“I believe it should be a priority for us to look for and implement new sources of revenue that we may lose to the state,” Hastings wrote.
Hastings also said the state recently amended a section of the Ohio Revised Code to allow city planning commissions to have a member from outside the city limits.
“This may seem like a small victory but it has large implications,” the mayor wrote. “Now the administration can appoint a member that has long been interested in community involvement from a larger pool and it absolutely helps form a stronger city/county bond by including engaged county residents.”
In the safety and service director’s report, McKenzie said the city will now have to address buildings neighboring the site of the former Colony Theatre, which was torn down last week after it was found to have been structurally unsafe. McKenzie said the buildings are now open to the elements and may need repairs.
According to McKenzie, street paving on High Street will begin Sunday, Aug. 6, and crews will do work overnight for 21 to 30 days in the northbound and southbound lanes. McKenzie said crews will also pave a section of SR 138 within city limits in coming weeks.
McKenzie also said letters have been sent to property owners affected by the North High Pathways Project, and no one has objected so far. The bid deadline for the project is July 31.
Hillsboro City Auditor Gary Lewis asked McKenzie when a new police chief will be installed, since Browder has been in the position on an interim basis for several months.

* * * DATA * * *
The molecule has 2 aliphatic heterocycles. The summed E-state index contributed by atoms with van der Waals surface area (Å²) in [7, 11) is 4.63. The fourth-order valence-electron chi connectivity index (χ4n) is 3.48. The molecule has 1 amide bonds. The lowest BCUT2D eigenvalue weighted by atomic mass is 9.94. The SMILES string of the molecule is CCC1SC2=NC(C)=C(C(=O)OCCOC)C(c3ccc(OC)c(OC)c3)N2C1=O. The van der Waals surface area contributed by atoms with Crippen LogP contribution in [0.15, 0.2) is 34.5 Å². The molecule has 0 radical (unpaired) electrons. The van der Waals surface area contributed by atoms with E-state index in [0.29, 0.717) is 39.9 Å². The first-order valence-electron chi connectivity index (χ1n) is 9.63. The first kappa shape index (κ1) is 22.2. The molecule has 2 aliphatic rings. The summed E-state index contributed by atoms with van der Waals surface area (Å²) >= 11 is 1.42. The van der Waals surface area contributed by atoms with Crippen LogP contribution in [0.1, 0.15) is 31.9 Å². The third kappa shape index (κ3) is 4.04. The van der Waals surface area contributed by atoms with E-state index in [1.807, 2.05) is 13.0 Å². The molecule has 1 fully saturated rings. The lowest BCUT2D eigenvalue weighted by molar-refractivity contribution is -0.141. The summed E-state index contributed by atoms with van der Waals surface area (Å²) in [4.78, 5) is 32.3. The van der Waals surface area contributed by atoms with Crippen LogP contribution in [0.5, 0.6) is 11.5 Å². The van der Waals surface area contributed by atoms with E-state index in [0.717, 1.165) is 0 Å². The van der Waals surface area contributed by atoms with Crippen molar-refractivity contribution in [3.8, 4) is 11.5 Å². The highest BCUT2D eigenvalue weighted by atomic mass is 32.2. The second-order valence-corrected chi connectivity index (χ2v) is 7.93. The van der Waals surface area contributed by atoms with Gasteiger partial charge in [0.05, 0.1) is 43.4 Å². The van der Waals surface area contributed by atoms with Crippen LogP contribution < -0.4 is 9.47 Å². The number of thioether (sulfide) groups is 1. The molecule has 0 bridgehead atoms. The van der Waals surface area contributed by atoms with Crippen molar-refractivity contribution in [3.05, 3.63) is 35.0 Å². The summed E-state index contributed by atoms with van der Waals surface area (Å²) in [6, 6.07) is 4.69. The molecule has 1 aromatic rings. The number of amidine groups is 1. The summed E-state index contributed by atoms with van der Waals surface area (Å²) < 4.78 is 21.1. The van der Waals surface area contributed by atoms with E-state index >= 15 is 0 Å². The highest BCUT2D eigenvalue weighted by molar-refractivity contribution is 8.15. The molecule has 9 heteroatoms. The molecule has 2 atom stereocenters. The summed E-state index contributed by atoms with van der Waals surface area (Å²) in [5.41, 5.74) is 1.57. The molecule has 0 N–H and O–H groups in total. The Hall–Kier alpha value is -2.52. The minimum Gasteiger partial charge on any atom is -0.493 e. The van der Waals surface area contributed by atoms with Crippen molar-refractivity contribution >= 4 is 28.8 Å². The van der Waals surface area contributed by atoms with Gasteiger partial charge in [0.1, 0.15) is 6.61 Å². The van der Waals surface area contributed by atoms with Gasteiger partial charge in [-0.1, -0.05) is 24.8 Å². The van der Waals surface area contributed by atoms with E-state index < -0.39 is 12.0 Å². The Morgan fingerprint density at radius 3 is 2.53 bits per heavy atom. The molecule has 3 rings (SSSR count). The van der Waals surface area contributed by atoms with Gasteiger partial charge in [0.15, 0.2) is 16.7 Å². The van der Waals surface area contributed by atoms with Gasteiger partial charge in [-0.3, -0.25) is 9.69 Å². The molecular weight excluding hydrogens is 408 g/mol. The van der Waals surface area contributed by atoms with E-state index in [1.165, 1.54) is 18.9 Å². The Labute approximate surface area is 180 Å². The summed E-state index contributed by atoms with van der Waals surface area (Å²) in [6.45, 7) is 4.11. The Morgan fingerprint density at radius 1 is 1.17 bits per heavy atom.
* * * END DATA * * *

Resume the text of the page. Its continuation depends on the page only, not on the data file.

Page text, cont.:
McKenzie said the administration has already begun discussion on the matter, and it will be further discussed in the Civil Service Committee at a later date.
During public comment, Jennifer Reed went before council complaining of an incident where she said the city mowed landscaping at her Johnson Street address without her permission, after which she was charged with obstruction of official business. Court records show the case was dismissed on the condition that Reed keep up her property.
Reed, who has appeared before council on the same issue several times, said she had been informed by Koogler that if she had new information on the matter, he would place the matter back into a committee for further discussion.
As Reed described the incident and following court case, Donley interjected.
“You’re rehashing old stuff,” he said.
“Your legal counsel recognized that the city was violating my property rights,” Reed said. “Your legal counsel recognized that the city was interpreting this ordinance…”
“I’m going to interrupt you,” Donley said. “Our attorney could not be here… I’m going to put this back in committee.”
McKenzie assured Reed the city would take no further action until the matter had been discussed further.